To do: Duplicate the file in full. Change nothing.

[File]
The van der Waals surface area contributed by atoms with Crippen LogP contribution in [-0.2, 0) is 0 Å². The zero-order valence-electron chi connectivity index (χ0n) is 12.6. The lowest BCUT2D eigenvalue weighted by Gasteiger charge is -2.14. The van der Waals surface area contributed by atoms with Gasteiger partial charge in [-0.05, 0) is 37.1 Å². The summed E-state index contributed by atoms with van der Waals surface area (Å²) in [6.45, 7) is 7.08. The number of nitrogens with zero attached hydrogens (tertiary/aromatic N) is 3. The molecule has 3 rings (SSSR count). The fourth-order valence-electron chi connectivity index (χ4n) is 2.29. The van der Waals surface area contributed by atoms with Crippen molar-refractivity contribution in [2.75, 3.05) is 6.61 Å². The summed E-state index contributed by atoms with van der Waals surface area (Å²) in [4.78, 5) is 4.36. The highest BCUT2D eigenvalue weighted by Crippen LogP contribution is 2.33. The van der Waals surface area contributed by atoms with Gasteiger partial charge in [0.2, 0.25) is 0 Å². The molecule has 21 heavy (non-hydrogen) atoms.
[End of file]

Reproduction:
The van der Waals surface area contributed by atoms with Crippen LogP contribution in [-0.2, 0) is 0 Å². The zero-order valence-electron chi connectivity index (χ0n) is 12.6. The lowest BCUT2D eigenvalue weighted by Gasteiger charge is -2.14. The van der Waals surface area contributed by atoms with Gasteiger partial charge in [-0.05, 0) is 37.1 Å². The summed E-state index contributed by atoms with van der Waals surface area (Å²) in [6.45, 7) is 7.08. The number of nitrogens with zero attached hydrogens (tertiary/aromatic N) is 3. The molecule has 3 rings (SSSR count). The fourth-order valence-electron chi connectivity index (χ4n) is 2.29. The van der Waals surface area contributed by atoms with Crippen molar-refractivity contribution in [2.75, 3.05) is 6.61 Å². The summed E-state index contributed by atoms with van der Waals surface area (Å²) in [4.78, 5) is 4.36. The highest BCUT2D eigenvalue weighted by Crippen LogP contribution is 2.33. The van der Waals surface area contributed by atoms with Gasteiger partial charge in [0.2, 0.25) is 0 Å². The molecule has 21 heavy (non-hydrogen) atoms.